The solder makes a connection less subject to corrosion and the shrink tubing distributes the stress along the wire. Using a crimp connector holds it all together so it is easier to solder.


Now did someone have a question about grounding a light switch?
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Old 10-19-2012, 01:50 PM   #51
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Soldered (with and without tape), butt........
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Old 10-19-2012, 01:51 PM   #52
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and ThomasG ( with and without tape)
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Old 10-19-2012, 02:12 PM   #53
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and ThomasG ( with and without tape)
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Old 10-19-2012, 02:19 PM   #54
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clarifying

Interconnection systems have been a problem for the electrical/electronic industries for at least the 50 years I was involved. My views are colored by that 50 years and changes that have happened.

Now to clarify.. Preferred connection methods.
2 wires of similar size. 1. Crimp 2. wire nut 3. solder
more than 2 wires or wires of vastly different sizes .. 1. wire nut. 2. solder.
Terminal on the end of wire. 1. crimp 2. solder.

The crimp connection is qualified by the use of the term "properly". As was point out that using cheap crimpers will NOT make a good crimp. The ones that crimp both insulation and wire along with requiring a fixed height in order to release the crimpers are required.

Now as to moisture getting into the crimp connection, particularly a spliced connection, can be solved, by using a good heat shrink. In this case one with an adhesive inside will improve the long live of the connection. This is the case with both solder and crimped connections.

For somebody that really knows how to solder, it can be a good connection, the key here is knowing how to make a really good solder connection.

I'm not totally anti solder, in fact one of my tasks during part of that 50 years was as a soldering instructor. A new person had to make close to a thousand "good" solder connections before they were they were allowed to solder on product that was to be sold to customers.

Another thing about soldering today is common use of lead free solder. This takes bit of a different technique. The solder melts at a higher temperature than the tin-lead stuff. Higher heat means more damage to insulation and other stuff near by.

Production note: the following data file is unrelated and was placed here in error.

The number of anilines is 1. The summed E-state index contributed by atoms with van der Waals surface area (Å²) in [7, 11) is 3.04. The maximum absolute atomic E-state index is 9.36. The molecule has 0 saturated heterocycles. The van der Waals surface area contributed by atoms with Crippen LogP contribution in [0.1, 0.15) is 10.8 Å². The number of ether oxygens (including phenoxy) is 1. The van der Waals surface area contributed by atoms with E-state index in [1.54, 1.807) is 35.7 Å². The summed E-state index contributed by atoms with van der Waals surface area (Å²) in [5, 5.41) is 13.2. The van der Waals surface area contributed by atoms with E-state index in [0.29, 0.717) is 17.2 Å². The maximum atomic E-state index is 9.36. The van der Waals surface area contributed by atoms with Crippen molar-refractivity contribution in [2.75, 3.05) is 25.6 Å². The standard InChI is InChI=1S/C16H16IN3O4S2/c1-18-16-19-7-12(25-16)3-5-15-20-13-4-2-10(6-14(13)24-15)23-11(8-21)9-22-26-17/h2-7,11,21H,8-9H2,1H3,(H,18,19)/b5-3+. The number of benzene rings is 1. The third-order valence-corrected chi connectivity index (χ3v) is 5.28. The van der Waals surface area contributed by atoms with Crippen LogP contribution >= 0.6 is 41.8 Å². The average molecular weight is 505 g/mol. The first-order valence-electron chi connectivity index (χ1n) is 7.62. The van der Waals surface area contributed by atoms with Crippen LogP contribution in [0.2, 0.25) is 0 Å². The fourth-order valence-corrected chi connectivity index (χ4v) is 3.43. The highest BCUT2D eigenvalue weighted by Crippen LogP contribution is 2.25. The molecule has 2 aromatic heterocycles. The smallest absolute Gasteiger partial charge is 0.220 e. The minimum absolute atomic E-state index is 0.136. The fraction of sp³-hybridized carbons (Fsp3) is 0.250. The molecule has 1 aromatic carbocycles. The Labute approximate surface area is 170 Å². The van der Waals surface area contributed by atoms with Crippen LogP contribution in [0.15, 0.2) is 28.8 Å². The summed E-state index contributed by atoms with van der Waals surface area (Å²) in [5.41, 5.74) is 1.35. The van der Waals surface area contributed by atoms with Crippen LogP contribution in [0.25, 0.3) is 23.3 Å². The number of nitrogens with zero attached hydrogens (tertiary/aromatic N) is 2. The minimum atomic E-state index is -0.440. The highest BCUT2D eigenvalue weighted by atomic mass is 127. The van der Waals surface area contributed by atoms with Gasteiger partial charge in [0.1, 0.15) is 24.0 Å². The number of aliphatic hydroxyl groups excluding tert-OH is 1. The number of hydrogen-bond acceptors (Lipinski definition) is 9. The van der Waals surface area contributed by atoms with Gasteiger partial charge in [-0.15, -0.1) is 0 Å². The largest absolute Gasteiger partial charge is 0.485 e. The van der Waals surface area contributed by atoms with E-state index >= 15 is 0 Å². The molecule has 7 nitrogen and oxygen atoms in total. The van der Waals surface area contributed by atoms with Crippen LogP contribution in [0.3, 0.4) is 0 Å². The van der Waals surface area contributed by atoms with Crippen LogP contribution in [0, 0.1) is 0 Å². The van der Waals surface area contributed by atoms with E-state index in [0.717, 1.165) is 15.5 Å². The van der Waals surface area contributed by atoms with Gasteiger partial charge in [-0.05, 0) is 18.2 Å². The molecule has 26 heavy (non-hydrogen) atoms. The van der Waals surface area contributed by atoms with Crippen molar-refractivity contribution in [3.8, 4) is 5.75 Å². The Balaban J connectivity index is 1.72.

So there you have it.
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Old 10-19-2012, 02:33 PM   #55
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I found my ground in that I used a snap splice into a black wire, ran a short piece of 12g wire to my 18g led black wire. I used ThomasG method, wire nut/tape and then taped the entire splice/wirenut connection to the existing wires/pipes bundle, tight with no vibration possibility. The led now is lit when the pads are activated. Remember I'm working upside down under my bed in a space smaller than a MRI chamber without my glasses since I'm working so close to my eyes I can not see wearing them nor with them off. The sense of touch becomes important as one gets older. I am also using a flashlight held in my mouth which I find keeps my cursing to a minimum.
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Old 10-19-2012, 03:01 PM   #56
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I found my ground in that I used a snap splice into a black wire, ran a short piece of 12g wire to my 18g led black wire. I used ThomasG method, wire nut/tape and then taped the entire splice/wirenut connection to the existing wires/pipes bundle, tight with no vibration possibility. The led now is lit when the pads are activated. Remember I'm working upside down under my bed in a space smaller than a MRI chamber without my glasses since I'm working so close to my eyes I can not see wearing them nor with them off. The sense of touch becomes important as one gets older. I am also using a flashlight held in my mouth which I find keeps my cursing to a minimum.
Good job. With the sense of touch technique soldering become problematic.